Whereas the upper electrode 11 has a flat shape, the lower electrode 12 has a convex shape in most cases due to the helium supplied to the wafer. The helium, which is used for improving the uniformity of the etching process, is diffused through tubes 14 onto the center of the backside of the wafer 13 at a pressure that is slightly higher than the pressure inside the processing chamber 10. Consequently, the wafer 13 is flexed convexly, or upward as shown in FIG. 1.
Also, the applied high frequency electric field is more intense at the middle of the wafer 13 than at its periphery such that the plasma particles become more highly concentrated at its middle even with the uniform cooling gas being supplied. Therefore, it is difficult to obtain uniformity in the etching process as well as maintaining the etching rate at a desired level.
FIG. 2 shows the distribution density of a plurality of nozzle openings of the conventional gas diffuser of the upper electrode. The round-plate shaped gas diffuser 21 has a plurality of gas nozzle openings 22 that are uniformly distributed over the surface of the gas diffuser 21.
The density of source gas is always slightly less at the edge of the wafer because the by-product reaction gas is discharged from the periphery of the wafer to the side-wall of the processing chamber. Therefore, it is usually necessary to increase the density of the source gas at the edge of the wafer to compensate for this.
FIG. 3 is another schematic view of the RF power source applied to the susceptor 12 on which a wafer 13 is mounted in a processing chamber (not shown). The RF power is a significant factor affecting the etching rate, but it is difficult to partially control the applied RF electric field in the etching apparatus as shown in FIG. 3. Furthermore, the etching rate varies within the wafer 13 according to the temperature differences therewithin. These temperature differences are difficult to control and compensate for using the conventional etching apparatus because the backside cooling helium is supplied in a uniform, continuous manner at a constant density.
Accordingly, these factors affecting the etching rate should be controlled to maintain the density of the activated plasma along the wafer surface at a constant level.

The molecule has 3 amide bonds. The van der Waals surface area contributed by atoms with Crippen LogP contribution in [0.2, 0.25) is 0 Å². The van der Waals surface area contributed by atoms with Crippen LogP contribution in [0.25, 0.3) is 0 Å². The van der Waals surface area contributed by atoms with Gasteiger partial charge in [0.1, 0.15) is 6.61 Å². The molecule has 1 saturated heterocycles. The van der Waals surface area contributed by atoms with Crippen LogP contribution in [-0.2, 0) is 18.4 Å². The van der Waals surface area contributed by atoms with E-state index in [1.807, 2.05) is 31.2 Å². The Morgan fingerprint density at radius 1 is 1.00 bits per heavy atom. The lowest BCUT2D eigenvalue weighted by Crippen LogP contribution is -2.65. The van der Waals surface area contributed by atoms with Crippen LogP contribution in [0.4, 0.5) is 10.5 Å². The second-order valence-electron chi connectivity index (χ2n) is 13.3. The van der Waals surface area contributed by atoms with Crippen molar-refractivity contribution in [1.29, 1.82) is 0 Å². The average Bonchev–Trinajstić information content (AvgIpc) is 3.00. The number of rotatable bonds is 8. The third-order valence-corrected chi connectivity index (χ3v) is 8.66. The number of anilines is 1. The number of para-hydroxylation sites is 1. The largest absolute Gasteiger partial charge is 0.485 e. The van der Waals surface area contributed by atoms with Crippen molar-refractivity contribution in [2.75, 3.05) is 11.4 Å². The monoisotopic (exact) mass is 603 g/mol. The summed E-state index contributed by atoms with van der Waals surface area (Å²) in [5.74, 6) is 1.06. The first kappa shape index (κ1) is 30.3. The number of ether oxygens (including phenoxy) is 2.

The present invention is directed to a dry etch apparatus for improving etch uniformity that substantially overcomes one or more of the problems of the related art.
To achieve these and other objects, the dry etch apparatus comprises a susceptor on which a wafer is mounted, an upper RF electrode, a cooling means installed in the susceptor, and an RF power source which generates an electric field to produce a plasma in a gap defined between the upper RF electrode and the susceptor. The upper RF electrode is configured so that the width of the gap between the upper and lower electrodes initially varies as taken across the surfaces of the electrodes.
The dry etching apparatus may also employ a gas diffuser for spraying cooling gas toward the surface of the susceptor on which the wafer is mounted. The nozzles of the diffuser are configured so that the amount of sprayed gas per unit area varies across the surface of the susceptor.
In another embodiment of the dry etching apparatus, one of the RF electrodes is divided into a plurality of electrically insulated sections, and each section has a different level of RF power applied thereto.
In still another embodiment of the dry etch apparatus, the cooling means causes the susceptor to have different temperatures at respective thermally insulated portions thereof.
As described above with respect to the related art, the density of the activated plasma particles changes during the etching operation for various reasons. Therefore, the embodiments of the present invention allow the density of the plasma particles to be uniformly maintained over the entire surface of the wafer to be etched.
Further objects and advantages of the invention will be more fully understood from the following detailed description taken in conjunction with the accompanying drawings, in which:
FIG. 1 is a schematic diagram of an embodiment of the processing chamber of the conventional plasma dry etching apparatus;
FIG. 2 is a schematic representation showing the distribution density of a plurality of nozzle openings of the gas diffuser of the conventional dry etching apparatus;
FIG. 3 is a schematic diagram of the conventional dry etching apparatus, wherein RF (Radio Frequency) power is applied to the susceptor on which a wafer is mounted;
FIG. 4 and FIG. 5 are schematic diagrams of embodiments of the dry etching apparatus according to the present invention, wherein the upper RF electrodes are concave;